When he went to work in the Stanford athletic department, it was assumed he was a Stanford lifer, but he still had an itch to coach. Cal AD Sandy Barbour heard that through a search committee and hired him. He didn’t match his Stanford success but his overall record of 130-73 isn’t shabby.
Now, it will be up to Barbour to find somebody who can fill his shoes. There’s pressure on her because she made a mistake with the football hire, Sonny Dykes.
Montgomery recommended that his assistant, Travis DeQuire, succeed him, showing his loyalty as he did at Stanford when he recommended that assistant Trent Johnson succeed him when he signed on with the Warriors. Johnson led the Cardinal to three NCAA tournament appearances, once to the Sweet Sixteen, and one NIT appearance in his four years, before he left for LSU. He gave other reasons but I’ve always thought that the pressure of following Montgomery was too much for him.
Personally, I always enjoyed my interviews with Montgomery as a Stanford coach, when I was much more actively involved, because of his sarcastic wit, which often bothered other writers. Sarcasm aside, he was very straightforward with me, which I enjoyed.
I no longer go to college basketball games and I haven’t gone to even a group interview with Montgomery in two years. But, my memories are intact.
CORRECTION: I erroneously wrote last week that Lefty O’Doul introduced the Japanese to baseball in the 1920s. Actually, the sport was introduced to Japan by Horace Wilson, an expatriate American teaching in Japan, in either 1872 or 1873, according to historical reports. O’Doul was instrumental in spreading the popularity of the sport when he was on a goodwill tour in the 1920s. He returned in 1949. Both Wilson and O’Doul are in the Japanese baseball Hall of Fame. O’Doul is also in the Bay Area Sports Hall of Fame.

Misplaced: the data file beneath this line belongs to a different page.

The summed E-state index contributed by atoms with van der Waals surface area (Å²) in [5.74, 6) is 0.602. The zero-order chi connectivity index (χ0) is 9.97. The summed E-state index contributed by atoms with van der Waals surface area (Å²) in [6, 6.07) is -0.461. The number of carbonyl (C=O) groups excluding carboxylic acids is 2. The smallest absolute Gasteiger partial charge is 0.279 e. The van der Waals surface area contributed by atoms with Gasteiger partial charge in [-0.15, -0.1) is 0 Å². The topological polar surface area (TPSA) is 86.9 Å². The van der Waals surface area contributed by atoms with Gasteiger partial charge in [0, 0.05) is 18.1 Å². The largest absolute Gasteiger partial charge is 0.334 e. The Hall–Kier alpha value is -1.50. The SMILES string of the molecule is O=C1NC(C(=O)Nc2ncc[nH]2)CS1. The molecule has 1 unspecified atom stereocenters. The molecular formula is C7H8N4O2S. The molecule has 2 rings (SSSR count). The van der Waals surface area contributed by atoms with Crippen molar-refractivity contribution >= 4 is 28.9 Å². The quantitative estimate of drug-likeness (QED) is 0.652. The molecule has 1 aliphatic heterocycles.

THE A’S set a major league record by losing their 10th straight opener Monday night. Perhaps they should just concede that game and start with the second game.
Despite their problems with their opener, the A’s are held in high regard around baseball. Sports Illustrated even picked them to get to the World Series for the first time since the 1990 season, though SI also predicted they’d lose to the Nationals.
The A’s have risen back to the top the last couple of seasons by emphasizing pitching, which is always the basis for success in baseball. Even letting Bartolo Colon go and losing Jarrod Parker and A. J. Griffin to season-ending injuries hasn’t disturbed the pitching-rich A’s. It may even work to their benefit because it’s pushed Sonny Gray to the top of the rotation and he’s going to be a great pitcher.The Angels, by contrast, have gone for big hitters in the free agent market but their pitching, after Jared Weaver, is a mess.